Leipzig, by Bruno Colson © Perrin
How can you write the story of a battle that took place two hundred years ago? This is precisely the question Bruno Colson tries to answer in his book on the battle of Leipzig. Well-known for his research on the Napoleonic Wars, Colson presents here a very detailed account, though it is one that is easy to read. First and foremost, it is an extremely thorough study of the various aspects of the Napoleonic war, but it also considers some contemporary research issues, such as the emergence of the concept of a “total war”.
A common criticism of works on Napoleonic campaigns or battles is that they are incomplete or one-sided. This certainly cannot be said about Colson's account of Leipzig. In his account of the ‘Battle of the Nations', Bruno Colson follows the line of his previous book De la guerre (Perrin, 2011). He has undertaken the formidable and demanding task of reading again all the original sources (whether hand-written or published) from the different countries involved in the conflict, in order to give a balanced view of the events. His account then puts into perspective the preconceived ideas passed on by an old or partisan historiography, itself often the result of an a posteriori and political revision of the original events.
Whilst former research focused on the viewpoint of commanders-in-chief and on the grand manoeuvres, modern research has endeavoured to put the soldier back to the centre of the battle account. In line with this, Colson considers in turn the different viewpoints of the main characters in the battle, from the highest commanding posts in both camps, to the soldiers. His “grass roots vision” makes the atmosphere of the fighting real and tangible. It is true that such description usually belongs to the work of a novelist, but in his book, Bruno Colson achieves the rare combination of a lively narrative with historical precision. Each moment of the battle is examined and analysed without the account ever becoming tedious. And in addition to battle details, there is a wealth of information on the fighting techniques used during the Empire.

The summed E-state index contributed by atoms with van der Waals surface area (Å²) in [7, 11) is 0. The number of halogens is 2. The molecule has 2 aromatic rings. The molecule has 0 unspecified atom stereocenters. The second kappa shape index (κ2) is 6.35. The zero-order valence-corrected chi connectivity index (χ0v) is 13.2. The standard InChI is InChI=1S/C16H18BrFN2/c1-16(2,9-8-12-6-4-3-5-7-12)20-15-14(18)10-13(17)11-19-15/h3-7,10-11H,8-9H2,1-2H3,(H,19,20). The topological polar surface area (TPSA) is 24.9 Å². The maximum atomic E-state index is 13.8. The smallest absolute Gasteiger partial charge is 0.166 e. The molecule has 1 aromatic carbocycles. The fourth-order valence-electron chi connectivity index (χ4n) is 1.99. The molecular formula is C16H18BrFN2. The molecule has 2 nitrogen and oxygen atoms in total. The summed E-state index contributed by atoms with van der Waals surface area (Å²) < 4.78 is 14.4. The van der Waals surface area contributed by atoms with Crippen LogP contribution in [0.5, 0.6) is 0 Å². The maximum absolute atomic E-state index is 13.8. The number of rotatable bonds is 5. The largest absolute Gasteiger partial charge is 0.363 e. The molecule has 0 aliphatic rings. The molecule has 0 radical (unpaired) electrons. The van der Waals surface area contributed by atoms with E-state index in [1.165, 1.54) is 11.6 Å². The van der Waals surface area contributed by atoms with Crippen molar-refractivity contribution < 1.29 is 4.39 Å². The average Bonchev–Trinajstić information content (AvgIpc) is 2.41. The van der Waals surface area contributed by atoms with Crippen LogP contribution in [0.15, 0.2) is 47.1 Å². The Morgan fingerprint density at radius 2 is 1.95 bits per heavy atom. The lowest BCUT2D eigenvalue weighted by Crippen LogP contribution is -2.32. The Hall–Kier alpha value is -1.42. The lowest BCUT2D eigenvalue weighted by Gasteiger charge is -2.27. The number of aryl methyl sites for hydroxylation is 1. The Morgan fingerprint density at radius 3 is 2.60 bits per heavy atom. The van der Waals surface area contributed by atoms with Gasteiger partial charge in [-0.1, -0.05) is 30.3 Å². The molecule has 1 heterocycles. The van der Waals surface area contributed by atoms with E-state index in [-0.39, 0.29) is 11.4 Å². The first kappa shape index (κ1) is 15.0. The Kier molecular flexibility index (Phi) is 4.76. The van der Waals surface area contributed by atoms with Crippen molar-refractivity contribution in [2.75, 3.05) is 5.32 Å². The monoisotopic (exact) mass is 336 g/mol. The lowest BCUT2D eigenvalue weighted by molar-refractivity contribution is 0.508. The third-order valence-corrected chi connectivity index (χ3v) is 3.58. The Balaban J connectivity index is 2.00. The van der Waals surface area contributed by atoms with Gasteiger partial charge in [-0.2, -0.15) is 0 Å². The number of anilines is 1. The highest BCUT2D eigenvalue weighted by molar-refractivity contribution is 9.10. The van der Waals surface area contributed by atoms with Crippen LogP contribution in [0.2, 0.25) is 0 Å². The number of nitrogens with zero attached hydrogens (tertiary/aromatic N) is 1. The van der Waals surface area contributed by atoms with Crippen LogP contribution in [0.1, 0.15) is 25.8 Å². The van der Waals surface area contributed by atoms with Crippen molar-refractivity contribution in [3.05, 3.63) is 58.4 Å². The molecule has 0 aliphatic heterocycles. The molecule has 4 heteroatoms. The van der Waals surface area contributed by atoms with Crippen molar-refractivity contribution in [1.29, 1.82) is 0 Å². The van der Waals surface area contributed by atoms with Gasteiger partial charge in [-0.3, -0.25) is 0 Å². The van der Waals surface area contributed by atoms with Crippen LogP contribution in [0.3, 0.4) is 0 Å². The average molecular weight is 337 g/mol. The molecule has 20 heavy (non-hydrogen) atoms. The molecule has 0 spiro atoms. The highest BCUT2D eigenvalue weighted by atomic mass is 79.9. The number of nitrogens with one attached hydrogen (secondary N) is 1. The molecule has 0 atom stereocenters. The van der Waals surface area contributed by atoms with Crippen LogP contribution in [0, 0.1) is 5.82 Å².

The battle of Leipzig broke every record at the time, both for its geographical spread and for the number of men (and hence casualties) involved in the conflict. However, one of the particularities of this confrontation is how close it was to a main city. Already in 1809, many civilians had witnessed the Essling and Wagram battles from the highest points of Vienna. In Leipzig, a great part of the inhabitants had not left the city. They watched the fighting then “from their windows”. There are many civilian accounts of the battle, often unknown in France, which shed a new light on the way the non-fighting part of the population saw the Napoleonic Wars. Bruno Colson describes these and shows how many amongst the non-partisan bystanders desired only an end to the fighting. He also describes the recycling of abandoned military material as soon as the battle was over. Much modern research concentrate on the soldiers' experience of the fighting and the psychological consequences. In this respect, Colson's attention to the impact of the same fighting on the local populations is new and adds new area of research, and as such is certainly not the least of the qualities of Bruno Colson's book.
François Houdecek, Project Manager of the Publication of the Correspondence of Napoleon
This book was awarded the Fondation Napoléon First Empire Prize for 2013.
Place and publisher: Paris: Perrin
Date of publication: 2013
Number of pages: 493